What is the Best Treatment for Ice Pick Acne Scars?
- Asked by EX5
- 1 year ago
I have scars all over my face caused by acnes and through my observations, I think it's more to ice pick type. I'm still undergoing RF (Radiofrequency) treatment & Microdermabrasion as consulted by dermatologist & beautician Need your opinions through your experience & knowledge,just how effective these treatments in scar treatments.. And what should I expect from this treatments Thanks!
Effective treatment for ice pick scars
An ice pick scar starts deep in the dermis and needs treatment that would reach that depth. For multiple acne scars, I prefer fractional erbium resurfacing. Depending on the extent of the scarring, it may require several treatments.
Individual scars can be treated with a combination of subcision and fillers or punch excisions, however, when there are many, a more global approach is needed.
Prior to fractional resurfacing, the best method to treat deep acne scars was with dermabrasion, which is still used now, but much less than previously. The downtime and potential for scarring is greater with dermabrasion than fractional lasers.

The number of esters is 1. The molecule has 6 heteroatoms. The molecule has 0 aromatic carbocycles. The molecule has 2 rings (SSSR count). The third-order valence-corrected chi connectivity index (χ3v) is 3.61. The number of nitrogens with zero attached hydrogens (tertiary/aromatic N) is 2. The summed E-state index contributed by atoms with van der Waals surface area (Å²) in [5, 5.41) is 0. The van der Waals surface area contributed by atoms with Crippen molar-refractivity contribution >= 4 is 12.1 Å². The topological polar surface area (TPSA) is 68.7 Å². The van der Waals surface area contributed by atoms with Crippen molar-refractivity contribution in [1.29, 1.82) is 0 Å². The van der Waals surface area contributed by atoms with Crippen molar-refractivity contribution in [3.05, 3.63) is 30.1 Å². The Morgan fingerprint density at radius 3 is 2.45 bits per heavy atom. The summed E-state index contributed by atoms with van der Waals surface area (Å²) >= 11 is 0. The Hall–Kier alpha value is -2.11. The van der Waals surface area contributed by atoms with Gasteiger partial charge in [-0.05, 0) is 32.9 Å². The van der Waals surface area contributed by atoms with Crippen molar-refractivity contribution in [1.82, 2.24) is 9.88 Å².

Microdermabrasion is not at all effective for acne scarring because it is too superficial.
Radiofrequency can tighten skin and generate some new collagen formation, and can provide some improvement of acne scars. It has been reported that performing subcision prior to radiofrequency treatments offers more of an improvement in acne scars.
Treatments for Ice Pick Acne Scars
Ice pick acne scars tend to be narrow and deep (by definition) and therefore superficial treatments like microdermabrasion and radiofrequency resurfacing tend to be disappointing. I have had good results improving ice pick scarring using more aggressive techniques such as punch grafting, simple excisions, subcision, and real dermabrasion (not micro).
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These answers are for educational purposes and should not be relied upon as a substitute for medical advice you may receive from your physician. If you have a medical emergency, please call 911. These answers do not constitute or initiate a patient/doctor relationship.